Non-small cell lung cancer (NSCLC) is the most common subtype of lung cancer and the leading cause of cancer-related death. Although durable local control rates are high after surgical resection or definitive radiotherapy for early-stage disease, a substantial proportion of these patients eventually experience regional and/or distant failure and succumb to their metastatic disease. The discovery of immunotherapeutics and targeted biologics has revolutionized the treatment of locally advanced and metastatic disease, improving progression-free and overall survival when incorporated with the current standards of care. Notably, post-hoc analyses and early clinical trials provide a growing body of evidence to support a synergistic effect between radiation and immunotherapy for the treatment of NSCLC from early-stage to metastatic disease. Radiotherapy appears to be capable of not only potentiating the effect of immunotherapy in targeted lesions, but also eliciting an antitumor response in distant lesions without any direct exposure to radiation. This review explores the biologic basis of immunotherapy, targeted biologics, and radiotherapy as well as the preclinical and clinical data that support the combined use of radioimmunotherapy for early-stage, locally advanced, and metastatic NSCLC.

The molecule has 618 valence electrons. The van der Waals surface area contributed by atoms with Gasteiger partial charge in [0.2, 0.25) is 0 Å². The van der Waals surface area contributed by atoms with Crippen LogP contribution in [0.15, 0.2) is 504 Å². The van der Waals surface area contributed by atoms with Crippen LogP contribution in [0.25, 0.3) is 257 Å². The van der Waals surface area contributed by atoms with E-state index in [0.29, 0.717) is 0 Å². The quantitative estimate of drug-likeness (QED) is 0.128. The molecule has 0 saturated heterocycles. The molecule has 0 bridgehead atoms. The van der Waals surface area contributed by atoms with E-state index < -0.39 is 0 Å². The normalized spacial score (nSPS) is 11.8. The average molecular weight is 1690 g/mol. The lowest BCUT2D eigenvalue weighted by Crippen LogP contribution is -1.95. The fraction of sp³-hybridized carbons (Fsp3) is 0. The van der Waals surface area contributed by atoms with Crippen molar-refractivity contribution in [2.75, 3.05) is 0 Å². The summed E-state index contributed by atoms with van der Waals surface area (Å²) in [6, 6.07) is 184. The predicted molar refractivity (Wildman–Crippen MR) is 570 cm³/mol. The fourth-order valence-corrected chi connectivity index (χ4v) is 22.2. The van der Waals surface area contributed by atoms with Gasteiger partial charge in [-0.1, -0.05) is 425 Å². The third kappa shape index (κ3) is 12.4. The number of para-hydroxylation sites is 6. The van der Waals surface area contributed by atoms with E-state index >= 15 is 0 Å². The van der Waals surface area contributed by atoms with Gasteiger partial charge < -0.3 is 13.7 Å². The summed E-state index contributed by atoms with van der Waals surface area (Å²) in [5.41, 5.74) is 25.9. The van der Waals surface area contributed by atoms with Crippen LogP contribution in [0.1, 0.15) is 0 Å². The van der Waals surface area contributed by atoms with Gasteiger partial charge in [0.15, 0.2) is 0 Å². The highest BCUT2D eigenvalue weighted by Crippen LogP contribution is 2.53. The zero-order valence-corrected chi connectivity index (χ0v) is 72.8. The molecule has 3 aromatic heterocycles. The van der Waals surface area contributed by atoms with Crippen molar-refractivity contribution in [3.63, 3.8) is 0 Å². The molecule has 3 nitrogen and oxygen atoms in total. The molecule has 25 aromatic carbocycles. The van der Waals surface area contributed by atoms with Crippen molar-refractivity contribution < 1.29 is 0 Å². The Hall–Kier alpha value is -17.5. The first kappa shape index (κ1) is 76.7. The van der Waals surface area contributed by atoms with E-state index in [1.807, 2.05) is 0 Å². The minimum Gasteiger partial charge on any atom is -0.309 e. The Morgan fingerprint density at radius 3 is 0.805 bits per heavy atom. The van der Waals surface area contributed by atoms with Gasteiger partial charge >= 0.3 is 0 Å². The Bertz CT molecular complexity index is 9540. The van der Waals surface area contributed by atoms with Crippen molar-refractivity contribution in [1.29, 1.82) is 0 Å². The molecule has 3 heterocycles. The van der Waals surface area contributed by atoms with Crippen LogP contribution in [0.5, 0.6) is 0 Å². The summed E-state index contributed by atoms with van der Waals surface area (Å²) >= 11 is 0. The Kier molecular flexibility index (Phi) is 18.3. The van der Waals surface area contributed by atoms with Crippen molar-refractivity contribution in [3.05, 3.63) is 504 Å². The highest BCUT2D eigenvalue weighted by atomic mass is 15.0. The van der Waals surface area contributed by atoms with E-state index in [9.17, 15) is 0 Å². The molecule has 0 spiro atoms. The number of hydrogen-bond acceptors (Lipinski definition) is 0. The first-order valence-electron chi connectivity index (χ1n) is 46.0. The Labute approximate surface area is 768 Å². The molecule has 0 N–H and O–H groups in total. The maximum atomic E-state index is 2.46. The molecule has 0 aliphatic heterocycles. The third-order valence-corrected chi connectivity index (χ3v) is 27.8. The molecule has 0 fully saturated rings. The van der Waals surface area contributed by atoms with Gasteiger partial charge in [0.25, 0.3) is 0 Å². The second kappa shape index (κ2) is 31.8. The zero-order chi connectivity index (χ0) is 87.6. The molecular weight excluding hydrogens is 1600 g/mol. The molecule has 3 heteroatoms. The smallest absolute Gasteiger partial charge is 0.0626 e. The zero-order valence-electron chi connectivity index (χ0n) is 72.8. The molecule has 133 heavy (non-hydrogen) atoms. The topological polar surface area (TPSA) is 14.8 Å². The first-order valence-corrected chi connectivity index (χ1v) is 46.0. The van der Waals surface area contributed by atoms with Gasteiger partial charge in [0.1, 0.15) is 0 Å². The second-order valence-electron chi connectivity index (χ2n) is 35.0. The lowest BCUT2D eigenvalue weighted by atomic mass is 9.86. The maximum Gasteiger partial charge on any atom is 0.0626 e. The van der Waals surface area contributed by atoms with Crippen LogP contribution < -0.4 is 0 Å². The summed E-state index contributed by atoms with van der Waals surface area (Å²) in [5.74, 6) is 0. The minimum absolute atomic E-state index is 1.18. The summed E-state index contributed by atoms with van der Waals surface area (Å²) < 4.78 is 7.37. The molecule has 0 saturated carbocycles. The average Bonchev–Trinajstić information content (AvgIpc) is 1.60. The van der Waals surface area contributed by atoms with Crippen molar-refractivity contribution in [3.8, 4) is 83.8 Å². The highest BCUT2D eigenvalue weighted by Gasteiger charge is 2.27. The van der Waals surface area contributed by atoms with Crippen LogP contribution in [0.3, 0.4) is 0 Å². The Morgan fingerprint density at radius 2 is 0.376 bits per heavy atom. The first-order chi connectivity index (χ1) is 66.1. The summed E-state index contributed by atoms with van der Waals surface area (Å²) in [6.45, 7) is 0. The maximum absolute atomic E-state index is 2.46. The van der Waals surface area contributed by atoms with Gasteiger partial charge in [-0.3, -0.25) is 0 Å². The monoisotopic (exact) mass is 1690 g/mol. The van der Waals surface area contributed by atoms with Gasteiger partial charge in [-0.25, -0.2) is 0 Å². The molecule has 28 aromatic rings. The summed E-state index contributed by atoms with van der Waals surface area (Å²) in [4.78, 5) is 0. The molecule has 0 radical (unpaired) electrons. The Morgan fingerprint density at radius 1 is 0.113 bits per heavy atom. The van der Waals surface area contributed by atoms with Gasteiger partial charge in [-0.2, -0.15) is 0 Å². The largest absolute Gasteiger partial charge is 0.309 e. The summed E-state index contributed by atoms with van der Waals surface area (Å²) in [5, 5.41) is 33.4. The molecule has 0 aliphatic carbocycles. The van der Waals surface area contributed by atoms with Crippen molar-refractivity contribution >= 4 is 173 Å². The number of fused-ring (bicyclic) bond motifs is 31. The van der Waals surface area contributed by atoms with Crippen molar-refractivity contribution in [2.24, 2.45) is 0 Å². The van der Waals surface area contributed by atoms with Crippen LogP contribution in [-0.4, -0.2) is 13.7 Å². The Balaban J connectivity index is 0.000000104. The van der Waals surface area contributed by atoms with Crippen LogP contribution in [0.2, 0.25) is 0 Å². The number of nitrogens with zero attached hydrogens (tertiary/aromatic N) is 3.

|Number of pages||9|
|Journal||Seminars in Respiratory and Critical Care Medicine|
|State||Published - Jun 1 2020|
- non-small cell lung cancer